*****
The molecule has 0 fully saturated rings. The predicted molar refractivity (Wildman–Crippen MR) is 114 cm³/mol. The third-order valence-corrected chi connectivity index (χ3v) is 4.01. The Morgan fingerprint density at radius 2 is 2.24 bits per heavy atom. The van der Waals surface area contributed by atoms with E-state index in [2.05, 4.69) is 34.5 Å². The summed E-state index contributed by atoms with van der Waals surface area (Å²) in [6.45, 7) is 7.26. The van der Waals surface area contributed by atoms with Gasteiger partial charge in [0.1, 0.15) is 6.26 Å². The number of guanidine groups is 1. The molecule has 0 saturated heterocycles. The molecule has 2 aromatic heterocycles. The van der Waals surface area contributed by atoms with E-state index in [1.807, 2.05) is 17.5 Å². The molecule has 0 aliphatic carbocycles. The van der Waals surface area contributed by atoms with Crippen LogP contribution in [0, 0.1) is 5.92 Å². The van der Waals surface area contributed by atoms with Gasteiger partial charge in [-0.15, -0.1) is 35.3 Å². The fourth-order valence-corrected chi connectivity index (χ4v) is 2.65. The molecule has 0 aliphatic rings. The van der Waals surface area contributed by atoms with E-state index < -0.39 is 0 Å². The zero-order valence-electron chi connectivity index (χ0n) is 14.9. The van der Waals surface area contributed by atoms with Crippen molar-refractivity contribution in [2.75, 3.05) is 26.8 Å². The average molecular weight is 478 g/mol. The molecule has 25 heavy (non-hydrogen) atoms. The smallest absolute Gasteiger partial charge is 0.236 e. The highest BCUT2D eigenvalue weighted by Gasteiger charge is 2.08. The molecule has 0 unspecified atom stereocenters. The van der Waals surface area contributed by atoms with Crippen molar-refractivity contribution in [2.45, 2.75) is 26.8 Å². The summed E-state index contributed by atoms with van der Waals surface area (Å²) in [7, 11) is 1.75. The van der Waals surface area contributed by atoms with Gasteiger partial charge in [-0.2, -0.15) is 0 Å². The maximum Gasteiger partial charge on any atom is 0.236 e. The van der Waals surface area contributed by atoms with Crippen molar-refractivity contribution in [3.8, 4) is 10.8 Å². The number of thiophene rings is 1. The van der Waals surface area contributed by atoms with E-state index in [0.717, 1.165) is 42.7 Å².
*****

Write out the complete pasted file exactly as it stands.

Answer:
The molecule has 0 fully saturated rings. The predicted molar refractivity (Wildman–Crippen MR) is 114 cm³/mol. The third-order valence-corrected chi connectivity index (χ3v) is 4.01. The Morgan fingerprint density at radius 2 is 2.24 bits per heavy atom. The van der Waals surface area contributed by atoms with E-state index in [2.05, 4.69) is 34.5 Å². The summed E-state index contributed by atoms with van der Waals surface area (Å²) in [6.45, 7) is 7.26. The van der Waals surface area contributed by atoms with Gasteiger partial charge in [0.1, 0.15) is 6.26 Å². The number of guanidine groups is 1. The molecule has 0 saturated heterocycles. The molecule has 2 aromatic heterocycles. The van der Waals surface area contributed by atoms with E-state index in [1.807, 2.05) is 17.5 Å². The molecule has 0 aliphatic carbocycles. The van der Waals surface area contributed by atoms with Crippen LogP contribution in [0, 0.1) is 5.92 Å². The van der Waals surface area contributed by atoms with Gasteiger partial charge in [-0.15, -0.1) is 35.3 Å². The fourth-order valence-corrected chi connectivity index (χ4v) is 2.65. The molecule has 0 aliphatic rings. The van der Waals surface area contributed by atoms with E-state index < -0.39 is 0 Å². The zero-order valence-electron chi connectivity index (χ0n) is 14.9. The van der Waals surface area contributed by atoms with Crippen molar-refractivity contribution in [2.75, 3.05) is 26.8 Å². The average molecular weight is 478 g/mol. The molecule has 25 heavy (non-hydrogen) atoms. The smallest absolute Gasteiger partial charge is 0.236 e. The highest BCUT2D eigenvalue weighted by Gasteiger charge is 2.08. The molecule has 0 unspecified atom stereocenters. The van der Waals surface area contributed by atoms with Crippen molar-refractivity contribution in [2.45, 2.75) is 26.8 Å². The summed E-state index contributed by atoms with van der Waals surface area (Å²) in [7, 11) is 1.75. The van der Waals surface area contributed by atoms with Gasteiger partial charge in [-0.2, -0.15) is 0 Å². The maximum Gasteiger partial charge on any atom is 0.236 e. The van der Waals surface area contributed by atoms with Crippen molar-refractivity contribution in [3.8, 4) is 10.8 Å². The number of thiophene rings is 1. The van der Waals surface area contributed by atoms with E-state index in [0.717, 1.165) is 42.7 Å².